Nov 8, 2016 | By Alec

Remember Tend.ai? Back in June, this startup unveiled a concept that could bring 3D printing into mainstream manufacturing. While currently used 3D printing farms rely on a complicated logistic and very labor-intensive process, Tend.ai is streamlining the entire farm concept with a versatile robot arm that can automatically operate a dozen or more 3D printers, laser cutters and other modern workshop tools. The promising startup has just raised $2 million (from True Ventures) in seed money to improve upon their initial prototype.

But even their original setup that was revealed during the summer looked very impressive. As you can see in the clip below, one single robot arm easily operates numerous 3D printers, pushing buttons and removing the final components from the printbeds. These objects are even boxed and subsequently pushed down a conveyor belt. Using nothing more than a webcam, it reads each 3D printer’s display just like you or I would. Once those prints are registered, the system knows what buttons to push and when to remove prints. What’s more, the system is compatible with just about any 3D printer.

This fantastic 3D printing farm concept is being developed by founders Mark Silliman, Robert Kieffer and James Gentes, who together have decades of experience in robotic, software and startup development. Inspiration was found in a local 3D printing farm, run by a friend who produces custom cookie cutters for Etsy. “AKA she's running to her garage every 5 minutes, all day to keep the process going,” Silliman previously explained to 3ders.org.

But Tend.ai’s overcomes all of that. The robotic arm takes over all labor tasks, including starting, stopping and removing prints – and replacing failed ones. That means no more nightly trips to the 3D printing farm and it could save thousands on labor costs. Now you might think: but why isn’t everyone doing this? Well, that’s because industrial robots aren’t very good at doing more than one task. “Right now, industrial robots are really good at doing things that need to be done a million times exactly the same,” Silliman said. “But going from enterprise to SMBs [small and medium businesses] is they’re not necessarily as standardized. So making something that works in a dynamic environment is where a lot of our efforts are going.”

The Tend.ai robot therefore relies on a mounted webcam and software that analyses everything it sees. This is translated in to instructions, from hitting the start button to removing prints. The actual motions can be programmed through training, also relying on a shared library of machines and controls embedded in its memory.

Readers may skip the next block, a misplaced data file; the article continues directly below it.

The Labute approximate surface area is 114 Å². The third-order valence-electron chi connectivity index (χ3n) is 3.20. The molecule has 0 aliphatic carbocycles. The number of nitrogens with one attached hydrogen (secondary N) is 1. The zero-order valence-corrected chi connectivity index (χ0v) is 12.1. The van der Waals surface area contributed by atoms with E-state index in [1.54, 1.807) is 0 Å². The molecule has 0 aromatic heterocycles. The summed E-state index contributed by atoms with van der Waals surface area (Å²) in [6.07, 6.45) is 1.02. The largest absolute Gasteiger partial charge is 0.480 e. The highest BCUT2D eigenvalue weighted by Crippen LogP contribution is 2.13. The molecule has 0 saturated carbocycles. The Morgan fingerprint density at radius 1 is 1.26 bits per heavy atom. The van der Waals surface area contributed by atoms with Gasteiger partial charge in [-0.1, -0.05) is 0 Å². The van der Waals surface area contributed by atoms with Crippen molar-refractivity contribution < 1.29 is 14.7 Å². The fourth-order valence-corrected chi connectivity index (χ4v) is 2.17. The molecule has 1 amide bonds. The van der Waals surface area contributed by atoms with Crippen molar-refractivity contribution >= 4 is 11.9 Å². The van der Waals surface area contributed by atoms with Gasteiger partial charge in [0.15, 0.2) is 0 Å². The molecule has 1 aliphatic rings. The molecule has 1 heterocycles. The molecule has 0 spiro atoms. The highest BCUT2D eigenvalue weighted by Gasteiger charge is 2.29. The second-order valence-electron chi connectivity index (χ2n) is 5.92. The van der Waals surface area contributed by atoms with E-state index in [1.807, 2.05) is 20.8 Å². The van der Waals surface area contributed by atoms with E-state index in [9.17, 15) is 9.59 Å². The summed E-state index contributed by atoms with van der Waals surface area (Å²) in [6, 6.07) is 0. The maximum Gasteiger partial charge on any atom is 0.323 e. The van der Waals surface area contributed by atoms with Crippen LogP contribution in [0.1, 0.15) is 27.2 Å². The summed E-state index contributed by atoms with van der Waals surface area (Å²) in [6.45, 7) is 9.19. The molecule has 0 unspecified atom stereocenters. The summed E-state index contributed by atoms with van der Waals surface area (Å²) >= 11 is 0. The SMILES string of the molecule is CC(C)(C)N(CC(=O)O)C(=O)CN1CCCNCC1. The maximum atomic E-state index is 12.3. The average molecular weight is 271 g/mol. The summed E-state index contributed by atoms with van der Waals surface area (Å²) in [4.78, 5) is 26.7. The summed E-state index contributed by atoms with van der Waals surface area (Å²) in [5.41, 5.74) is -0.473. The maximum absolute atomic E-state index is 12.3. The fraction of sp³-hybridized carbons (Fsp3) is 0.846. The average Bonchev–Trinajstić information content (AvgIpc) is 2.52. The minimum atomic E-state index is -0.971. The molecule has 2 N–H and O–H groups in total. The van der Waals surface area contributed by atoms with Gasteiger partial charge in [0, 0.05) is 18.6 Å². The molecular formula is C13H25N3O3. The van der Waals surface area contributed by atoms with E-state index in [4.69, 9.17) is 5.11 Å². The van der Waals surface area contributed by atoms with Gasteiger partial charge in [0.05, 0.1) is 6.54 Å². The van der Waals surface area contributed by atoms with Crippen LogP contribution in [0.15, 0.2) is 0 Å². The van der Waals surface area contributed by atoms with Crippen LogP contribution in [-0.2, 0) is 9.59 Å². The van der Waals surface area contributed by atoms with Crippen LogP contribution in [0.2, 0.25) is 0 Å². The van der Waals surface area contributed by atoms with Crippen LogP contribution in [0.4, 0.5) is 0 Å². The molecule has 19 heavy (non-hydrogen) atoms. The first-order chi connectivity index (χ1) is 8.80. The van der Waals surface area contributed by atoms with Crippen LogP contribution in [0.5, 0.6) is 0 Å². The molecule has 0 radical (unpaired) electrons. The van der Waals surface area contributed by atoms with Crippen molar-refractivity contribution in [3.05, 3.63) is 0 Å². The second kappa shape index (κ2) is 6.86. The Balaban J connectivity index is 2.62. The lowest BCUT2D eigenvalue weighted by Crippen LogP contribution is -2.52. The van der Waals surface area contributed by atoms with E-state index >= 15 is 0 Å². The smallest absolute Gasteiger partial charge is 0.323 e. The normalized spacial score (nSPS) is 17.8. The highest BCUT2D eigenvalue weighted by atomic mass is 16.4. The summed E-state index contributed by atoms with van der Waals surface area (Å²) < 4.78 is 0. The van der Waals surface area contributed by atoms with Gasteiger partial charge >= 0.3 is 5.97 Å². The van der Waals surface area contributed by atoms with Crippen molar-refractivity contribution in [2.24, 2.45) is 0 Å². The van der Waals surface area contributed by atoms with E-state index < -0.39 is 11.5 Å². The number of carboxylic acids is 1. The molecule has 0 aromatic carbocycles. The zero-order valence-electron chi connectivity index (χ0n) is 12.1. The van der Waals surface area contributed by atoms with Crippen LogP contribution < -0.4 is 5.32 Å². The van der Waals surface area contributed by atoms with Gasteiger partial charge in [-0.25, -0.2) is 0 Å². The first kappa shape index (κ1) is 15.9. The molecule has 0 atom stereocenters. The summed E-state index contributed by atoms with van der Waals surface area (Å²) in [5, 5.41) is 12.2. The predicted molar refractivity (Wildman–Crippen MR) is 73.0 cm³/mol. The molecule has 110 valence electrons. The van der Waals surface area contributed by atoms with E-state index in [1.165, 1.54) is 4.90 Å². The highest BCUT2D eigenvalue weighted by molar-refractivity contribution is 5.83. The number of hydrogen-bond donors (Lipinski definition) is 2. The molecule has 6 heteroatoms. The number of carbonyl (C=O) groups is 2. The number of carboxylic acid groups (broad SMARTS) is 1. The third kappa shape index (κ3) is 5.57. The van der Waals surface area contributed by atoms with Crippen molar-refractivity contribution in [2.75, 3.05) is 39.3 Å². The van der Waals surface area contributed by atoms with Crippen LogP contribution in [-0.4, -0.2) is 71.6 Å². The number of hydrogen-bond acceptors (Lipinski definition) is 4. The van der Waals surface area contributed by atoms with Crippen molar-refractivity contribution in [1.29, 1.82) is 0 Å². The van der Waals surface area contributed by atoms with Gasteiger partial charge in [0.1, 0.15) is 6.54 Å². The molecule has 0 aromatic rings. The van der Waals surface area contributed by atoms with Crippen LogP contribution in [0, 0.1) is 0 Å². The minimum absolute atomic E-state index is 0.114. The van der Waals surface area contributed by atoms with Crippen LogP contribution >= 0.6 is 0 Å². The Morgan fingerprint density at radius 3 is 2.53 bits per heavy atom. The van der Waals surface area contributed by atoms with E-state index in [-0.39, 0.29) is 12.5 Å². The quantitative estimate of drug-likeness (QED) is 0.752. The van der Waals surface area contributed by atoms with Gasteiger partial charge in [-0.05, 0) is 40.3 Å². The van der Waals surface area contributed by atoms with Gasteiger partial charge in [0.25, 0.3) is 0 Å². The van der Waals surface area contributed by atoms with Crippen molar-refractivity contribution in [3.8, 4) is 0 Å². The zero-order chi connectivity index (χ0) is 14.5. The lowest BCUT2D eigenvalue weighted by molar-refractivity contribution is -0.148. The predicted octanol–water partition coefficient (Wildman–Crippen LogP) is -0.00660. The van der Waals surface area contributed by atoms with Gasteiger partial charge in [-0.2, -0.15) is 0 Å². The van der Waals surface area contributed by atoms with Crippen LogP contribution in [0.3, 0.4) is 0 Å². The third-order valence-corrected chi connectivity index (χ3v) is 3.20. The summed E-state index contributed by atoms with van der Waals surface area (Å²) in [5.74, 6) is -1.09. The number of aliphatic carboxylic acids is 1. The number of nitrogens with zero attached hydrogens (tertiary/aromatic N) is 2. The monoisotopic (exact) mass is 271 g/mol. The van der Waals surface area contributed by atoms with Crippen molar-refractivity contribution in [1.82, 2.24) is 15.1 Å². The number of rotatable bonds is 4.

But of course an investment round always says a lot about the state of a work-in-progress product, and this successful round is overflowing with confidence. Tend.ai was looking for $2 million, and the very confident True Ventures partner Toni Schneider immediately covered the whole sum. “It has all the elements we look for,” Schneider revealed. “Great team that has worked together before, deep experience, and a really unique, innovative product. I kept talking to people who told me these robots are the future of the industry, but a small business buys one, and then what? This takes something that’s been in use for a while and brings it to a larger user base.” The same investor previously put money into MakerBot and Glowforge.

So what is the current state of Tend.ai? Since the previous June update, the machine’s software has been expanded to incorporate CNC and injection molding machines, which paves the way for a lot more possibilities. Silliman further revealed that their early adopter clients will be official customers by January 1, and hinted about significant interest from the aerospace industry – where 3D printing is increasingly becoming the premier prototyping option.

This $2 million in funding will mostly go towards expanding the startup, including hiring more coders and roboticists. “At this point [money] is primarily going towards development,” Silliman said. But sales will soon head towards the top of the agenda as well. 3D printing, it seems, is rapidly becoming a true manufacturing option.

 

 

Posted in 3D Printer Company

 

 

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